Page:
Would you travel to Pakistan as a solo female traveler? Despite what Google images may tell you, Pakistan has a breathtaking wealth of nature to be admired as well as a culturally rich history and of course a mouth-watering cuisine. However, the best reason to visit Pakistan is the lovely people. The Pakistanis are warm, kind, emotional, and colorful people who couldn’t have welcomed me with more open arms. 

Plus, I would argue this is the perfect time to go as Pakistan, while it isn’t spoiled with an influx of tourism. Here is everything I wish I knew before traveling to Pakistan as a solo female traveler and the top reasons you should visit Pakistan soon. 

General Safety Advice for Pakistan Travel

Unfortunately, many people overlook Pakistan as a travel destination (especially as a solo female) due to poor media coverage, often portraying the Pakistani people as terrorists. Of course, we can’t say there is no chance you could get caught up in an incident. But similarly, we couldn’t know there is no chance you could get hit by a car or fall victim to the same negative encounters in another country. Naturally, you need to take basic safety precautions to limit your risk, but this is advice I would recommend you take for any time you go abroad or walk around a city you are unfamiliar with. 

From experience, I felt safe walking around the cities and even in packed market squares with a camera, phone, and my cross-body bag of cash and valuables on my person. My guide even said pickpocketing and theft are pretty rare in Pakistan. Of course, this doesn’t mean you should be careless and let someone take advantage of your trusting nature, but on the whole, you should feel comfortable walking around with your belongings in public. Leaving you more headspace to soak up the rich culture and beautiful surroundings.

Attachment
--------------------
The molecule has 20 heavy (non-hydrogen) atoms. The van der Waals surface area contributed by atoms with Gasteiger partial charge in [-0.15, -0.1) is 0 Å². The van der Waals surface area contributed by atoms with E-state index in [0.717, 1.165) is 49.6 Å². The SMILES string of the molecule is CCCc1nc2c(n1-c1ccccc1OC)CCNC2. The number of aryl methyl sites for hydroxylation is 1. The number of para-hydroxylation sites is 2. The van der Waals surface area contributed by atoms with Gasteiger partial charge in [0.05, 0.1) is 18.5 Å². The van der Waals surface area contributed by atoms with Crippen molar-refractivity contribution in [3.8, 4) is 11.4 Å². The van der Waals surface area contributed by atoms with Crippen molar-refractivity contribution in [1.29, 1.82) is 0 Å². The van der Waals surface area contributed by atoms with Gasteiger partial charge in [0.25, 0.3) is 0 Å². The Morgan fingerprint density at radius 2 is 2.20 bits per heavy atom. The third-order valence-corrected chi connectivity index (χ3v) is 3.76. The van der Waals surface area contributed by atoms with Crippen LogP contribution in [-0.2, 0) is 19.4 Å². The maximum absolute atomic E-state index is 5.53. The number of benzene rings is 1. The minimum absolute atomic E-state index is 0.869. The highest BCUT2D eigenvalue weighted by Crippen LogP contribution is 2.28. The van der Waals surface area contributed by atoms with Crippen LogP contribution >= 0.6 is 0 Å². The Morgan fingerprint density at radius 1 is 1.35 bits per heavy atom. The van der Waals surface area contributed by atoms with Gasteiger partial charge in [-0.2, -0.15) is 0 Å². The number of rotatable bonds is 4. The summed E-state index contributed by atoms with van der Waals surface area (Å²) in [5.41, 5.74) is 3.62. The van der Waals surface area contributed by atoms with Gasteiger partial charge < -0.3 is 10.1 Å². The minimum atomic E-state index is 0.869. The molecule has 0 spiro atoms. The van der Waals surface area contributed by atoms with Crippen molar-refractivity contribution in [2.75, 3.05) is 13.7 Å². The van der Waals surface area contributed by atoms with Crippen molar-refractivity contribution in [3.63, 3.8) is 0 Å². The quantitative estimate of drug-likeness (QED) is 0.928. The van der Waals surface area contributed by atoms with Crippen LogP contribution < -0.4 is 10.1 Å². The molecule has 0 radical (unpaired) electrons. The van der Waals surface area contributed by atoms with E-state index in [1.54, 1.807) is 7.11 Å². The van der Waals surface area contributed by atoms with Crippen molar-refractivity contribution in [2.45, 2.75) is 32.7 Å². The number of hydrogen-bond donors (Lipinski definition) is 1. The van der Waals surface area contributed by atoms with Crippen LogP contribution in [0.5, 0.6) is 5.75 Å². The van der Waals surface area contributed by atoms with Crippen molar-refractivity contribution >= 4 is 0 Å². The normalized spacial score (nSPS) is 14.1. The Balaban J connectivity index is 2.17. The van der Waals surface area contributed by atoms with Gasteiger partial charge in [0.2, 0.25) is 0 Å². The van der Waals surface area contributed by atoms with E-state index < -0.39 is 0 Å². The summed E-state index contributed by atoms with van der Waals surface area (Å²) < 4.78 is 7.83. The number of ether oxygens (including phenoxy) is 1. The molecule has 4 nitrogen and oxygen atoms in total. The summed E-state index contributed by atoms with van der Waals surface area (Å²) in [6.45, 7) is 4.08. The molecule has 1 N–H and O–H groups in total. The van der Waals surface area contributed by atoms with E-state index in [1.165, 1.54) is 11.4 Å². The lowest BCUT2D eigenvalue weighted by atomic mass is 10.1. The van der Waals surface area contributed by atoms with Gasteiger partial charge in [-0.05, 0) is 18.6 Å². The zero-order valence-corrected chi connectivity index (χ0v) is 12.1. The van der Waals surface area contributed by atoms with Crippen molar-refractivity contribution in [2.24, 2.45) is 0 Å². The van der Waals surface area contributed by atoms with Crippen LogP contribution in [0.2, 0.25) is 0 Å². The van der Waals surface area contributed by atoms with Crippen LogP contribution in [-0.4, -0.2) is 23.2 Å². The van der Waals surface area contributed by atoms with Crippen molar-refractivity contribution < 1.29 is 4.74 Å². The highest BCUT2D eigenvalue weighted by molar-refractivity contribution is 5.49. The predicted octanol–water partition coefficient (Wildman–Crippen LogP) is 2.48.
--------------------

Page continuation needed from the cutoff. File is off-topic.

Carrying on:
As mentioned, Pakistanis are welcoming and open-hearted people. They honestly see foreign travelers as guests in their country and are willing to accommodate you in every way possible. In some countries, I have felt like a walking open wallet being constantly harassed to make a purchase and often felt overcharged because I stand out as a non-local. In Pakistan, they see travelers as more than a source of income to capitalize upon. When I spoke to locals, I felt a sense of calm as they genuinely want to get to know where I was from and what brought me to their country and what I have enjoyed about my visit. 

Traveling to Pakistan as a Female..

As a female traveler, I can speak from first-hand experience that it felt safe to travel. Customarily you should follow the dress code of the locals. This will not only make you feel more comfortable as you walk around the city, but it will demonstrate that you respect the locals and their culture and are willing to accommodate their basic rules. As a muslin country, it is customary to cover your shoulders and knees at the very least and, if possible, to your elbows and ankles. Try and wear loose-fitting clothing when you are in public. You may even wish to purchase a few clothing items from local markets. You may even find these clothes more suitable for the heat and help you blend in better to avoid looking like a tourist. Plus, covering up more skin will leave you less susceptible to the sun or mosquitos.